In Defence of Seven Brides for Seven Brothers

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Photo: Alastair Muir

I have a confession to make.

I’m a musicals fan.

I’m not just talking about the hip musicals like Rent, or the impossible-to-hate musicals like Book of Mormon, or the constantly-shoved-down-your-throat musicals like Les Miz. I love the really cheesy ones. The all-singing, all-dancing ones stuffed with terrible Southern accents, flouncy skirts and questionable plots.

This obsession may go some way to explain why I spent last Saturday afternoon sipping a glass of Pimms in the sunshine and cackling at a new production of Seven Brides for Seven Brothers at the Regent’s Park Open Air Theatre.

Ah, Seven Brides for Seven Brothers. That hideously outdated, outlandishly misogynistic, sickly sweet monstrosity with a plot that beautifully illustrates the concept of Stockholm Syndrome.

God I love it.

For those of you who are unfamiliar with the finer details of the plot, it goes something like this:

  1. Reclusive man makes long-overdue trip to town to pick up food and wife.
  2. Reclusive man spots woman who fits his description of ‘Not too short, not too thin, can cook, will work.’
  3. Reclusive man marries said woman and carries her off to his mountain home.
  4. Said woman meets reclusive man’s 6 brothers. She punishes him by refusing to have sex with him.
  5. She has sex with him.
  6. She washes said brothers’ clothes and teaches them to woo human women.
  7. Brothers use newly acquired wooing skills to dance with six unmarried women in town.
  8. Brothers return to mountain alone. Are sad. And horny.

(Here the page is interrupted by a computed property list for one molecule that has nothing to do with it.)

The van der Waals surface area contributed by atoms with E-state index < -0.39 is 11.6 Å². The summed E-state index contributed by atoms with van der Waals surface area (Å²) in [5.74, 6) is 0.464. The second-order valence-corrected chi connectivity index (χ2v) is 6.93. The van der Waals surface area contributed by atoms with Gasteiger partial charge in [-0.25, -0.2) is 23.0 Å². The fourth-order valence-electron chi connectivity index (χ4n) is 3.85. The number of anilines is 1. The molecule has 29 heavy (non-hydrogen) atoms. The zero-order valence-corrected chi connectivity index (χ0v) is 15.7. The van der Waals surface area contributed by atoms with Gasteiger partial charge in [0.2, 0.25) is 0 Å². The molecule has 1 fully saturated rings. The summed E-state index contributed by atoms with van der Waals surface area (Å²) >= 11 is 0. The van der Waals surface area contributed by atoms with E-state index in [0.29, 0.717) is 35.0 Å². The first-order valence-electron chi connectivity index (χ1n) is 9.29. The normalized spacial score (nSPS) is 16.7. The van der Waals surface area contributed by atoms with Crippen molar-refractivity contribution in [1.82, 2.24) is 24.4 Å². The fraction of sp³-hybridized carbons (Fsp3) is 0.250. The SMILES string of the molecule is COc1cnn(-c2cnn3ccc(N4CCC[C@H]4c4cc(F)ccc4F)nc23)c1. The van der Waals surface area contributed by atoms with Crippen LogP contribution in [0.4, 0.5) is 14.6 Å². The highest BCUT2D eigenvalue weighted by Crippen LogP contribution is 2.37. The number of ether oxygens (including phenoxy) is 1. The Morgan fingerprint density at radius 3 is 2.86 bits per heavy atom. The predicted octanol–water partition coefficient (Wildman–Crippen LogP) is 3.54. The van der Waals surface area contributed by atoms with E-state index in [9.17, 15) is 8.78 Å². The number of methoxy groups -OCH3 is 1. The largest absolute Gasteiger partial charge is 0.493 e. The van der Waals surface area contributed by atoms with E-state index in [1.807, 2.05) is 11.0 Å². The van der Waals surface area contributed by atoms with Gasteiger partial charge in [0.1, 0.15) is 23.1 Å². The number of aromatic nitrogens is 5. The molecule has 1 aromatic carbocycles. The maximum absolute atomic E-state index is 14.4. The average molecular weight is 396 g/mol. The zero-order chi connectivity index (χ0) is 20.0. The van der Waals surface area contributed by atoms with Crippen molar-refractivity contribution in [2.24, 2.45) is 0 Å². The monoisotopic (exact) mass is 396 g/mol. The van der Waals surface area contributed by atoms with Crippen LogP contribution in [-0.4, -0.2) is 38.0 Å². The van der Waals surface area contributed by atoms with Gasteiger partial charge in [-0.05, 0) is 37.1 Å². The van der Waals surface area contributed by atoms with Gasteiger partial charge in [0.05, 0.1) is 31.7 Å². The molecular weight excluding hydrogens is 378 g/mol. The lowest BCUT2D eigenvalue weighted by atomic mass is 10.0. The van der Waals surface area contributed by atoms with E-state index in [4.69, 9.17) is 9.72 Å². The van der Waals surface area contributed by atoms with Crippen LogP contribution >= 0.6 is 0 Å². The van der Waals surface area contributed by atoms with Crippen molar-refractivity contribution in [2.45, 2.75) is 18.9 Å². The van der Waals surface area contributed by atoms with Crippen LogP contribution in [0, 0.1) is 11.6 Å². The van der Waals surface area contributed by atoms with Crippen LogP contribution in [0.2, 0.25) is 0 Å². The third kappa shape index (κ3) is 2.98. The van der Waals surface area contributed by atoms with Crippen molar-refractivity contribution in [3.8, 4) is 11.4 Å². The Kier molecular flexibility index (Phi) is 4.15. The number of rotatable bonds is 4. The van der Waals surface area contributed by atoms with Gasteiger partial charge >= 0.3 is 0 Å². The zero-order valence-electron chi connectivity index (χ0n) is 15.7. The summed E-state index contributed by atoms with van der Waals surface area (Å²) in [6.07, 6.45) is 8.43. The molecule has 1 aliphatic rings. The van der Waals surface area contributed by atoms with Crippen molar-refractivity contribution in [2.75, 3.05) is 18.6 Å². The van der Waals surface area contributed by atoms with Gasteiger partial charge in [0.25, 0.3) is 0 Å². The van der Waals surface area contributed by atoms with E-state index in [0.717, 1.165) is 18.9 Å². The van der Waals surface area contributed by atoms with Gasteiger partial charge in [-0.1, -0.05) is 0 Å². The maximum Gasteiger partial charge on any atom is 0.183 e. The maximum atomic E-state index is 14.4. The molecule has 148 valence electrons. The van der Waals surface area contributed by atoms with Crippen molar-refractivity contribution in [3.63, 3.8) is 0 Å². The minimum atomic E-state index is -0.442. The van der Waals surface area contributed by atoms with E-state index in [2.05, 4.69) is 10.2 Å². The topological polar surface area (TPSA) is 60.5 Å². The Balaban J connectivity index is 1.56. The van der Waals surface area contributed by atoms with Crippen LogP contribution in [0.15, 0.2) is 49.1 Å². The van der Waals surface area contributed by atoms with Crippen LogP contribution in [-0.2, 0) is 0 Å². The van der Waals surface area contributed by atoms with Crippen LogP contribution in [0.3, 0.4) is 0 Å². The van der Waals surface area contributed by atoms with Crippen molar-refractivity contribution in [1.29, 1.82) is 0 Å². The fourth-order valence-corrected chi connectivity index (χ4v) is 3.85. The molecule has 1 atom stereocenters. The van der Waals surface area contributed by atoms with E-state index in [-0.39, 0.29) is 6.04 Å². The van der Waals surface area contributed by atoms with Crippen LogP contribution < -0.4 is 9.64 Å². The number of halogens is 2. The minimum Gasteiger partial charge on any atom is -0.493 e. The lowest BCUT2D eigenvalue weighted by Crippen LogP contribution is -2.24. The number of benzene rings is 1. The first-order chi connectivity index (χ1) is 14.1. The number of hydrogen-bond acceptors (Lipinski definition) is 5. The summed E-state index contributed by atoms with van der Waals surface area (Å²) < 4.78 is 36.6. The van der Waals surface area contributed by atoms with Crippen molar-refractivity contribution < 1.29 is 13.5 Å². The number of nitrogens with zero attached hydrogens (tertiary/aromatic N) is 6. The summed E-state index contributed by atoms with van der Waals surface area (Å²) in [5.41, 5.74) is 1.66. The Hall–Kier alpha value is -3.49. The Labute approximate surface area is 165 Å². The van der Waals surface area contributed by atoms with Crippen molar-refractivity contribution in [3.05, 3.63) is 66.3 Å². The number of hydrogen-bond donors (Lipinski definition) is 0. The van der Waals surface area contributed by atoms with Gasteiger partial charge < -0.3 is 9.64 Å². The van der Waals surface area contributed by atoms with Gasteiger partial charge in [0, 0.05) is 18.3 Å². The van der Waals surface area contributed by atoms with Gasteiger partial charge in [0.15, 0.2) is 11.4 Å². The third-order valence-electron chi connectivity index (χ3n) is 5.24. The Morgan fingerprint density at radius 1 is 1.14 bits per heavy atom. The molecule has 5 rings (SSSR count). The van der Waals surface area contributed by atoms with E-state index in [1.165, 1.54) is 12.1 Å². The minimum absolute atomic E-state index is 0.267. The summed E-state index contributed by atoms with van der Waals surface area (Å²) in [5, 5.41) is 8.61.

9. Reclusive man suggests brothers kidnap six unmarried women.
  10. Brothers kidnap six unmarried women then lock themselves in a barn until spring.
  11. Reclusive man fights with wife and moves to a mountain cave for 6 months.
  12. Spring arrives. There is mass forgiveness. More wooing.
  13. Reclusive man’s wife has baby. Reclusive man returns.
  14. Townspeople arrive at mountain to reclaim unmarried women.
  15. Unmarried women claim baby is theirs.
  16. Unmarried women must stay on mountain.
  17. There is much rejoicing.

The story is punctuated with songs, featuring lyrics such as  “They acted angry and annoyed – but secretly they was overjoyed”. Modern it certainly is not.

And yet, despite the seriously questionable morality of the storyline, the soaring music, wonderful dancing and thigh slapping brings me joy. The leaping and twirling is shamelessly uplifting, the songs are irresistibly catchy and there’s just enough male nudity to balance out the women bashing.

The production at Regent’s Park Open Air Theatre captures all the wonderful qualities of this particular musical. The outdoor staging suits the show’s woodland setting perfectly. Laura Pitt-Pulford and Alex Gaumond have great chemistry as Adam and Milly (aka Reclusive Man and Said Woman), almost allowing you to forget the highly questionable circumstances of their marriage. The dance sequences (always at the centre of Seven Brides) are spectacular and Rachel Kavanaugh’s direction injects a wry humour and much-needed self-awareness into the script.

If you’re curious about dipping a toe into the frothy world of Seven Brides, you won’t see it done better than this – but don’t endanger your modern sensibilities by bringing them along.

Seven Brides for Seven Brothers is on at the Regent’s Park Open Air Theatre until 29th August 2015.


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